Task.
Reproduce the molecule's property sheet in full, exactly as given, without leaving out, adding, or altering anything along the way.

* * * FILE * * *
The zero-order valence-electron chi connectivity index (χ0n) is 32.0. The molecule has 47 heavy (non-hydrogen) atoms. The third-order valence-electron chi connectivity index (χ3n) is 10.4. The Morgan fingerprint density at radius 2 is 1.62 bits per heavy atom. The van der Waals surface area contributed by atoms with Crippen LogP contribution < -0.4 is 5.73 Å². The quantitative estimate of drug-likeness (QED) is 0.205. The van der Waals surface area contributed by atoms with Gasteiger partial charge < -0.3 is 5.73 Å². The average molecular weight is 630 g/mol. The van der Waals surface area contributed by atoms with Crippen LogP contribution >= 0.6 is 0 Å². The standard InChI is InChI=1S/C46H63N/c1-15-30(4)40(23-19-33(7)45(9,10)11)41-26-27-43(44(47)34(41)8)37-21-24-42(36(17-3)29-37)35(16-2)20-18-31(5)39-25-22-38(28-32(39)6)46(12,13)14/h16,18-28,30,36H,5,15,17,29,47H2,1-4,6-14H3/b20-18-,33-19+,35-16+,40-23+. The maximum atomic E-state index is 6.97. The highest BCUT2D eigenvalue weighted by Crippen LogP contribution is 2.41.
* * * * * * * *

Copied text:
The zero-order valence-electron chi connectivity index (χ0n) is 32.0. The molecule has 47 heavy (non-hydrogen) atoms. The third-order valence-electron chi connectivity index (χ3n) is 10.4. The Morgan fingerprint density at radius 2 is 1.62 bits per heavy atom. The van der Waals surface area contributed by atoms with Crippen LogP contribution < -0.4 is 5.73 Å². The quantitative estimate of drug-likeness (QED) is 0.205. The van der Waals surface area contributed by atoms with Gasteiger partial charge < -0.3 is 5.73 Å². The average molecular weight is 630 g/mol. The van der Waals surface area contributed by atoms with Crippen LogP contribution >= 0.6 is 0 Å². The standard InChI is InChI=1S/C46H63N/c1-15-30(4)40(23-19-33(7)45(9,10)11)41-26-27-43(44(47)34(41)8)37-21-24-42(36(17-3)29-37)35(16-2)20-18-31(5)39-25-22-38(28-32(39)6)46(12,13)14/h16,18-28,30,36H,5,15,17,29,47H2,1-4,6-14H3/b20-18-,33-19+,35-16+,40-23+. The maximum atomic E-state index is 6.97. The highest BCUT2D eigenvalue weighted by Crippen LogP contribution is 2.41.